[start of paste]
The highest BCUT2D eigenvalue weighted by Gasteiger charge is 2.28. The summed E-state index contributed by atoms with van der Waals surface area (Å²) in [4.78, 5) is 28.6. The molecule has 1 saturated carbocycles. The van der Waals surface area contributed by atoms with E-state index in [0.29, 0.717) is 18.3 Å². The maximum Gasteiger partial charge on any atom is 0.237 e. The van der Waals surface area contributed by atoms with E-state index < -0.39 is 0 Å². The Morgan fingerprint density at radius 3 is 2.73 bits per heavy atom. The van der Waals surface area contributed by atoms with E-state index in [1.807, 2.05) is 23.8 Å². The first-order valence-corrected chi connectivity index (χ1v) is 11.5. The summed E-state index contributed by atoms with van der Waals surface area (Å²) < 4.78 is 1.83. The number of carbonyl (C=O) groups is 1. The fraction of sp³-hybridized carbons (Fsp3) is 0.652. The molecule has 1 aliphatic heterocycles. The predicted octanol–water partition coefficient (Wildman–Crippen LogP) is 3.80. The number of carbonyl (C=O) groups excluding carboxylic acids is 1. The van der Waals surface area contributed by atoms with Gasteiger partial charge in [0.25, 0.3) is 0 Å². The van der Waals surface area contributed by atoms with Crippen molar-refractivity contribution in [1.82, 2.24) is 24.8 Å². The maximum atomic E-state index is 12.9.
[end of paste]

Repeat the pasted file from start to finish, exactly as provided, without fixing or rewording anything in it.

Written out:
The highest BCUT2D eigenvalue weighted by Gasteiger charge is 2.28. The summed E-state index contributed by atoms with van der Waals surface area (Å²) in [4.78, 5) is 28.6. The molecule has 1 saturated carbocycles. The van der Waals surface area contributed by atoms with E-state index in [0.29, 0.717) is 18.3 Å². The maximum Gasteiger partial charge on any atom is 0.237 e. The van der Waals surface area contributed by atoms with E-state index < -0.39 is 0 Å². The Morgan fingerprint density at radius 3 is 2.73 bits per heavy atom. The van der Waals surface area contributed by atoms with E-state index in [1.807, 2.05) is 23.8 Å². The first-order valence-corrected chi connectivity index (χ1v) is 11.5. The summed E-state index contributed by atoms with van der Waals surface area (Å²) < 4.78 is 1.83. The number of carbonyl (C=O) groups is 1. The fraction of sp³-hybridized carbons (Fsp3) is 0.652. The molecule has 1 aliphatic heterocycles. The predicted octanol–water partition coefficient (Wildman–Crippen LogP) is 3.80. The number of carbonyl (C=O) groups excluding carboxylic acids is 1. The van der Waals surface area contributed by atoms with Gasteiger partial charge in [0.25, 0.3) is 0 Å². The van der Waals surface area contributed by atoms with Crippen molar-refractivity contribution in [1.82, 2.24) is 24.8 Å². The maximum atomic E-state index is 12.9.